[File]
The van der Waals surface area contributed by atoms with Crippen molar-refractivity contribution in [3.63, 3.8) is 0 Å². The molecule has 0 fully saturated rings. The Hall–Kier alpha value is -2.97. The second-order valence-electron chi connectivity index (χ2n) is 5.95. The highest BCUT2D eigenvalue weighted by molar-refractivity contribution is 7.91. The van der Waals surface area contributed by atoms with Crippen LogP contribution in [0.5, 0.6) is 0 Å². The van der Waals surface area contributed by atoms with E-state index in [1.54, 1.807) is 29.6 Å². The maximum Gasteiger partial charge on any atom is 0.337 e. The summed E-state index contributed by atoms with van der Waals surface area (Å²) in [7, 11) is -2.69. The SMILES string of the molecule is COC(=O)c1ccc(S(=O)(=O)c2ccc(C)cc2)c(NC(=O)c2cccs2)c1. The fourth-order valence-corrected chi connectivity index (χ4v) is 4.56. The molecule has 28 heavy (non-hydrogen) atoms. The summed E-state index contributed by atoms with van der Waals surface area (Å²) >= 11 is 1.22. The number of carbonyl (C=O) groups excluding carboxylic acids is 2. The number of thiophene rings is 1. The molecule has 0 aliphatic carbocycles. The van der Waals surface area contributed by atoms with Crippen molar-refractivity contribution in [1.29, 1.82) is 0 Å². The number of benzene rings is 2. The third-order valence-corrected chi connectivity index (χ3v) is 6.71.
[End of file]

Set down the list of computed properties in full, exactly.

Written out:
The van der Waals surface area contributed by atoms with Crippen molar-refractivity contribution in [3.63, 3.8) is 0 Å². The molecule has 0 fully saturated rings. The Hall–Kier alpha value is -2.97. The second-order valence-electron chi connectivity index (χ2n) is 5.95. The highest BCUT2D eigenvalue weighted by molar-refractivity contribution is 7.91. The van der Waals surface area contributed by atoms with Crippen LogP contribution in [0.5, 0.6) is 0 Å². The van der Waals surface area contributed by atoms with E-state index in [1.54, 1.807) is 29.6 Å². The maximum Gasteiger partial charge on any atom is 0.337 e. The summed E-state index contributed by atoms with van der Waals surface area (Å²) in [7, 11) is -2.69. The SMILES string of the molecule is COC(=O)c1ccc(S(=O)(=O)c2ccc(C)cc2)c(NC(=O)c2cccs2)c1. The fourth-order valence-corrected chi connectivity index (χ4v) is 4.56. The molecule has 28 heavy (non-hydrogen) atoms. The summed E-state index contributed by atoms with van der Waals surface area (Å²) >= 11 is 1.22. The number of carbonyl (C=O) groups excluding carboxylic acids is 2. The number of thiophene rings is 1. The molecule has 0 aliphatic carbocycles. The van der Waals surface area contributed by atoms with Crippen molar-refractivity contribution in [1.29, 1.82) is 0 Å². The number of benzene rings is 2. The third-order valence-corrected chi connectivity index (χ3v) is 6.71.